A friend, indeed

Supporting the Phil behind the scenes

Amy Beatty, photography by Ellie Bogue

Amy Beatty, photography by Ellie Bogue

You could call Amy Beatty a fan of the Fort Wayne Philharmonic. You would be understating things just a bit. She’s a big fan, to the point that she’s president of the Philharmonic Friends, a group that’s been around nearly as long as the orchestra itself.

“I remember sitting on the floor while (the Philharmonic) was playing ‘Peter and the Wolf,’ I guess, when I was at Memorial Park,” and it was a transportive experience, Beatty recalled.

That experience, coupled with the shared experience of the Philharmonic with her family, led to her lifelong love affair with the Phil. And now, as president of the Philharmonic Friends (and a member of the Phil’s board of directors), Beatty and her cohorts in the Friends provide much-needed support for the orchestra.

“It’s a group that has fun,” Beatty said. “We are really driven by our passion. We really love the Phil.”

Friends of the Philharmonic do everything from sponsor the October Masterworks concerts, support an instrument loan program to area schoolchildren to even picking up guest performers from the airport and housing them while they’re in Fort Wayne. Each spring, they dig into their closets and host one of the area’s biggest garage sales. And they buy scores for the Phil’s Youth Orchestra, sell cookbooks, sponsor bus trips and a style show, and on and on, all in the name of supporting the orchestra each member loves.

In its early days, the group even scrubbed floors and set up chairs for musicians. It’s all about the love of classical music, and not just the classical music produced centuries ago.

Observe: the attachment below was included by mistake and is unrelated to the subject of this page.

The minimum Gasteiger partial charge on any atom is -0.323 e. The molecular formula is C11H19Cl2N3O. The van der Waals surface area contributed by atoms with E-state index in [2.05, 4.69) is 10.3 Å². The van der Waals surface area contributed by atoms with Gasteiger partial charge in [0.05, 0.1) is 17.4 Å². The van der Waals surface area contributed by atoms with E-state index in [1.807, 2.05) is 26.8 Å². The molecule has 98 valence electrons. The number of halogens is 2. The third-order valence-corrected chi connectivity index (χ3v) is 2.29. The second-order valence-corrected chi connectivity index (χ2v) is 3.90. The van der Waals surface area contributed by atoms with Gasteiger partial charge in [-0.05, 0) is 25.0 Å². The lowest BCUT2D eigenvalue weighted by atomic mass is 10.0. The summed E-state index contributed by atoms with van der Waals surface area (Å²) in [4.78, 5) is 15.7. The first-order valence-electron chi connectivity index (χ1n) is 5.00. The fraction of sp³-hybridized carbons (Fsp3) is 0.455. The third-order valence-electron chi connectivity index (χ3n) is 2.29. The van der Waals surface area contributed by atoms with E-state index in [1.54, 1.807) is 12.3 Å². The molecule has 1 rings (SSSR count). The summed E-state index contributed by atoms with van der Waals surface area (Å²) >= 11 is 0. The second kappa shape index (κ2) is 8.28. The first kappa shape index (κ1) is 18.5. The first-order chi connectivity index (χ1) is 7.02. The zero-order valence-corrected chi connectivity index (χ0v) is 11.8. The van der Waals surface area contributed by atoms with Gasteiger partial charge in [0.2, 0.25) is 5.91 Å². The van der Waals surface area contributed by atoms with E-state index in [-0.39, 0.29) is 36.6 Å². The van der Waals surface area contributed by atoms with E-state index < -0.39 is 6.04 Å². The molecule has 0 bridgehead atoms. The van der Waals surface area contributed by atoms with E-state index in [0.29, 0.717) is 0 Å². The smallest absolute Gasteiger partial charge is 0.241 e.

“There’s some great music out there. We hear snippets of it all the time,” she said. “John Williams – (his work) is classical music. There’s still spectacular music being created today.”

Beatty wants those who think of classical music as only being enjoyed by the high-society set to rethink their stereotypes.

“I think there’s something for everyone,” she said, her hands warm around a large cup of tea. “You don’t have to wear a tux to come. It’s like church: God really doesn’t care how you’re dressed. That said, it’s a fun reason to get dressed up. We’ve lost so much elegance in life.”

The Philharmonic Friends began as a roll call of who was who in Fort Wayne society, to be sure, but today encompasses all manner of folks who are united by their love for the soaring highs and emotional lows captured by string and bassoon and bass drum. And the group, now in its 70th year, is looking to recruit 70 new members who are willing to expand the work of the group. Its Young Artists Competition and the May field trips for schoolchildren to see the Phil perform always need volunteers, Beatty said.

“We do a lot of behind the scenes stuff that saves the organization money and time,” she said. “The nice thing about the Friends is that we have so many things to do. It’s as little or as much time commitment as you want.”

First appeared in the January 2014 issue of Fort Wayne Monthly.

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